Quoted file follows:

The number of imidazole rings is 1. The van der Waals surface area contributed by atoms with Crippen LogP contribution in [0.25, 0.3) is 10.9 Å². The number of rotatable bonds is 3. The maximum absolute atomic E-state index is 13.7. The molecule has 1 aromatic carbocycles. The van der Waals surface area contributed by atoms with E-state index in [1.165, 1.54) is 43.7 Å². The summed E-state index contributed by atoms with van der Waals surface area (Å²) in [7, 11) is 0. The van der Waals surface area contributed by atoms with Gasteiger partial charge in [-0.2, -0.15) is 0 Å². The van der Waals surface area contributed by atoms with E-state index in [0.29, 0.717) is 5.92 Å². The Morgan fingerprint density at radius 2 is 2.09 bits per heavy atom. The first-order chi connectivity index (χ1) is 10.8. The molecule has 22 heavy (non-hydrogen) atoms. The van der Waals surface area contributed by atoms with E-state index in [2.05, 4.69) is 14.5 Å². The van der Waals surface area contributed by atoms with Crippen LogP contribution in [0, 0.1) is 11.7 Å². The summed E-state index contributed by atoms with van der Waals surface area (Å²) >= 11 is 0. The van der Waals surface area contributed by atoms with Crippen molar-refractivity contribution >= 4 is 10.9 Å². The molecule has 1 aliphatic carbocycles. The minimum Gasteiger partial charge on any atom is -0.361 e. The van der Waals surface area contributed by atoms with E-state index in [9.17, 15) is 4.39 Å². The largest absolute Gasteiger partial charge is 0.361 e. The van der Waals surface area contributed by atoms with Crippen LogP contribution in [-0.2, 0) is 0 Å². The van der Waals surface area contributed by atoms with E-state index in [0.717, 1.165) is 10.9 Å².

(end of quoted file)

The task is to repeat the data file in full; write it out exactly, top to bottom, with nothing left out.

The number of imidazole rings is 1. The van der Waals surface area contributed by atoms with Crippen LogP contribution in [0.25, 0.3) is 10.9 Å². The number of rotatable bonds is 3. The maximum absolute atomic E-state index is 13.7. The molecule has 1 aromatic carbocycles. The van der Waals surface area contributed by atoms with E-state index in [1.165, 1.54) is 43.7 Å². The summed E-state index contributed by atoms with van der Waals surface area (Å²) in [7, 11) is 0. The van der Waals surface area contributed by atoms with Gasteiger partial charge in [-0.2, -0.15) is 0 Å². The van der Waals surface area contributed by atoms with E-state index in [0.29, 0.717) is 5.92 Å². The Morgan fingerprint density at radius 2 is 2.09 bits per heavy atom. The first-order chi connectivity index (χ1) is 10.8. The molecule has 22 heavy (non-hydrogen) atoms. The van der Waals surface area contributed by atoms with E-state index in [2.05, 4.69) is 14.5 Å². The van der Waals surface area contributed by atoms with Crippen LogP contribution in [0, 0.1) is 11.7 Å². The summed E-state index contributed by atoms with van der Waals surface area (Å²) >= 11 is 0. The van der Waals surface area contributed by atoms with Crippen molar-refractivity contribution >= 4 is 10.9 Å². The molecule has 1 aliphatic carbocycles. The minimum Gasteiger partial charge on any atom is -0.361 e. The van der Waals surface area contributed by atoms with E-state index in [9.17, 15) is 4.39 Å². The largest absolute Gasteiger partial charge is 0.361 e. The van der Waals surface area contributed by atoms with Crippen LogP contribution in [-0.2, 0) is 0 Å². The van der Waals surface area contributed by atoms with E-state index in [0.717, 1.165) is 10.9 Å².